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On World AIDS Day, New Mexico activists say more money is needed for prevention; ND farmers still navigate corporate land-ownership policy maze; Unpaid caregivers in ME receive limited financial grants.

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Secretary of State Antony Blinken urges Israel to protect civilians amid Gaza truce talks, New York Rep. George Santos defends himself as his expected expulsion looms and CDC director warns about respiratory illness as flu season begins.

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Congress has iced the Farm Bill, but farmer advocates argue some portions are urgent, the Hoosier State is reaping big rewards from wind and solar, and opponents react to a road through Alaska's Brooks Range, long a dream destination for hunters and anglers.

Nurses Hail Passage of Safe Staffing Bills

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Thursday, May 6, 2021   

ALBANY, N.Y. -- Nurses say passage of bills to set and enforce adequate nursing staff levels in New York hospitals and nursing homes will save lives.

The bills, Senate Bill 1168A and Senate Bill 6346 passed in both the state Senate and Assembly with bipartisan support. Once signed into law, they will affect every hospital and nursing home in the state, both public and private.

Judy Sheridan-Gonzalez, president of the New York State Nurses Association, said hospitals will ultimately be required to abide by minimum nurse-to-patient ratios set by clinical staffing committees annually, and nursing homes will have to meet standards for daily nursing time for each resident.

"This law is a pathway toward getting the kind of support that patients need in order to get the care that they deserve," Sheridan-Gonzalez stated.

Opponents of the legislation said it will strain the resources of financially struggling long-term care facilities. Gov. Andrew Cuomo has not said if he will sign the bills.

The Nurses Association said understaffing at New York hospitals and nursing homes has been a chronic problem. And Sheridan-Gonzalez noted the pandemic added urgency to finding a solution.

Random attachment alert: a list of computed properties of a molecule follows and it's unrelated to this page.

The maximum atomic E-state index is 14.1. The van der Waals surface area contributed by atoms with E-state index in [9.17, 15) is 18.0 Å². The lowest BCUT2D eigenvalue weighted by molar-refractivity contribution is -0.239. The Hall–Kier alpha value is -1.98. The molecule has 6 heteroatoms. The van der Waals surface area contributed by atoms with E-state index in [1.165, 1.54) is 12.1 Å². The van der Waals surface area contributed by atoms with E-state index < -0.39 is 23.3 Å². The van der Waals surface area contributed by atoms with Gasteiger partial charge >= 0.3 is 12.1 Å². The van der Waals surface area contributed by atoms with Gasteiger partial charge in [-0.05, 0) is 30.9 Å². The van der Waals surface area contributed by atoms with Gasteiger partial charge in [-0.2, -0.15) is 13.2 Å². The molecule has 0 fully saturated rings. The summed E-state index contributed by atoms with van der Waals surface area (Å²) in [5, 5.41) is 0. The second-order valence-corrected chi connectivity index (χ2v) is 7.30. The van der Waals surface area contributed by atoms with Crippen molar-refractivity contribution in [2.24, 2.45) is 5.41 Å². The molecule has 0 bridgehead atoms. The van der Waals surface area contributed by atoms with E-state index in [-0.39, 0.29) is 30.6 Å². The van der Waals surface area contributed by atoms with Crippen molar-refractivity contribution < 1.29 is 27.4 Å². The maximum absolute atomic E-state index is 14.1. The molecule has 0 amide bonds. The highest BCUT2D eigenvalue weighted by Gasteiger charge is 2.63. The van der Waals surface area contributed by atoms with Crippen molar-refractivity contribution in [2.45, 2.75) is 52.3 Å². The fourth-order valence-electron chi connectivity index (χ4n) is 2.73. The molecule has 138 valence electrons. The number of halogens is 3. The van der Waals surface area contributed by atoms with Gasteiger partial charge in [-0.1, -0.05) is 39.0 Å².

"This is what the trauma was that we faced during COVID, making life-and-death decisions based on scarcity," Sheridan-Gonzalez explained. "We had staffing based on scarcity, we had PPE based on scarcity, and people got sick and died directly related to that."

The law will require the state Department of Health to establish new minimum staffing standards for intensive care units and critical-care units, which must go into hospitals' annual staffing plans.

And Sheridan-Gonzalez pointed out the law requires hospitals to make staffing data publicly available to staff and patients.

"Now the public will be made aware," Sheridan-Gonzalez remarked. "There's transparency and accountability in what hospitals actually have on deck taking care of patients."

The bills also establish an independent commission to study the effectiveness of the new law, and to make recommendations for further legislative action.

Disclosure: New York State Nurses Association contributes to our fund for reporting on Health Issues. If you would like to help support news in the public interest, click here.


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